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Back from the dead: How Sinn Féin surpluses helped bring left-wing candidates over the line

More than any other party, Solidarity-PBP benefitted hugely from Sinn Féin transfers.

Tweet by @Gino Kenny TD Source: Gino Kenny TD/Twitter

JUST AFTER MIDDAY yesterday, Gino Kenny admitted defeat.

The Solidarity-People Before Profit candidate tweeted: “Not looking good in getting re-elected. We done all we could over the past four weeks/years… For me activism doesn’t begin and end at Leinster House.”

Kenny had been aiming at retaining the seat he won in Dublin Mid West in the 2016 general election. 

After the first count in that constituency yesterday, he was in 5th place in the four-seater – almost 1,500 votes behind Fianna Fáil’s John Curran.

Fast forward 24 hours, and Kenny was winning a seat at Curran’s expense.

Crucial in clawing that deficit back were transfers from Sinn Féin.

general-election-ireland-2020 Gino Kenny, Richard Boyd Barrett, Bríd Smith and Paul Murphy will all be in the 33rd Dáil. Source: Brian Lawless/PA Images

The party had run two candidates in Dublin Mid West. While Eoin Ó Broin and Mark Ward won at a canter, they gave Kenny 247 votes and 309 votes respectively when their surpluses were transferred.

In contrast, Sinn Féin only transferred 76 votes to Fianna Fáil and even fewer to Fine Gael.

Back from the dead

Gino Kenny’s victory in Dublin Mid West is an example of how well Solidarity-People Before Profit, in particular, did in transfers from Sinn Féin in this election.

Sinn Féin topped the poll in so many areas – nine out of the top 10 first preference votes across the country were given to Sinn Féin candidates.

However, because the party ran so few second candidates in constituencies where they could have won a second seat, voters remained loyal to the left with their second preferences.

It meant that when a Sinn Féin candidate exceeded the quota by a large margin, their surplus went primarily to left-leaning candidates.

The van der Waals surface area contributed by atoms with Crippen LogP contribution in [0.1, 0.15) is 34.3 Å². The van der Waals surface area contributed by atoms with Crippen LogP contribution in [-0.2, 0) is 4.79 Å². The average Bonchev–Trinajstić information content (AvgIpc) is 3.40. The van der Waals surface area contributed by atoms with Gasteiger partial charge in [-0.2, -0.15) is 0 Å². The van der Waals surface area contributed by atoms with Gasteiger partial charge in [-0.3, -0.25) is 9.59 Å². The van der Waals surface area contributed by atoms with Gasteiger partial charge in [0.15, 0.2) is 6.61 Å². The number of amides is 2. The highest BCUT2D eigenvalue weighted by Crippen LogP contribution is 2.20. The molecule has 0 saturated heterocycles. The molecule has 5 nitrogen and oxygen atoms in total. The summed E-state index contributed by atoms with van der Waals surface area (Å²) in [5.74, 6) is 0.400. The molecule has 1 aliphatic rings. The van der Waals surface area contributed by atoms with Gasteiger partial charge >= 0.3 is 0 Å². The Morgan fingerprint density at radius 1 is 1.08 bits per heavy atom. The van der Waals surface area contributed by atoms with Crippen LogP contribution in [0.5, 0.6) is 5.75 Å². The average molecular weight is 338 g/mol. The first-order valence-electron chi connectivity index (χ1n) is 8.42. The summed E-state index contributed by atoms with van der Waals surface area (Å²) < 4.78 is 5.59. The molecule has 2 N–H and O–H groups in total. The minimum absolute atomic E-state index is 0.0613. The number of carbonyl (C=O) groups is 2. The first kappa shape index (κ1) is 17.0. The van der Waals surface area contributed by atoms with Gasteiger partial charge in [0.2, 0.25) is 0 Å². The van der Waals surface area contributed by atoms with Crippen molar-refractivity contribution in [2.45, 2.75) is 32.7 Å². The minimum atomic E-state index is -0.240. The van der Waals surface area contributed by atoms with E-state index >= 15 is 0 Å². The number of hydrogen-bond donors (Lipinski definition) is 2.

Solidarity-PBP’s Bríd Smith and Paul Murphy were among the beneficiaries.

In Smith’s case, she was in fourth place in Dublin South Central after the first count. On the second count, however, she received 4,794 votes from Aengus Ó Snodaigh’s surplus which allowed her to exceed the quota and get elected.

In Dublin South West, Murphy benefitted to the tune of 3,444 votes on his way to being re-elected.

0239 General Election 2020 Richard Boyd Barrett and Bríd Smith benefitted from Sinn Féin transfers. Source: Leah Farrell/Rollingnews.ie

Mick Barry had a fight on his hands to retain his seat in Cork North Central but looks in good shape after netting almost 1,500 transfers from Sinn Féin’s Thomas Gould.

Solidarity-PBP’s Conor Reddy was also in with a strong shout in Dublin North West after almost 2,500 transfers from Dessie Ellis before falling at the last count.

Even in the rare case where a Sinn Féin candidate was eliminated, Solidarity-PBP was the beneficiary.

When Shane O’Brien was eliminated in Dun Laoghaire, 5,245 of his votes transferred to Richard Boyd Barrett to bring him over the quota.

National trend

Away from Dublin, this trend was mirrored, with Solidarity-PBP getting 28% of all Sinn Féin surplus transfers.

This was far more than other parties, with independents getting 21%, Fianna Fáil 10.5%, Green Party 9% and Social Democrats 6%.

Given the left-leaning policies within Sinn Féin’s manifesto, they transferred readily to Solidarity-PBP.

In the days running up to the election, a graphic was being shared urging people to #transferleft in their preference.

Despite Solidarity-PBP’s first preference vote share dropping by 1.3% compared to 2016, the group looks to be in a decent position to retain their number of seats – the loss of Ruth Coppinger in Dublin West aside – in no small part due to Sinn Féin transfers.

With the Social Democrats having a very good election in terms of the seats they’ve targeted, these surplus transfers have proven crucial to the left as Fine Gael and Fianna Fáil are now left scrapping for the final seats in multiple constituencies.

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About the author:

Sean Murray

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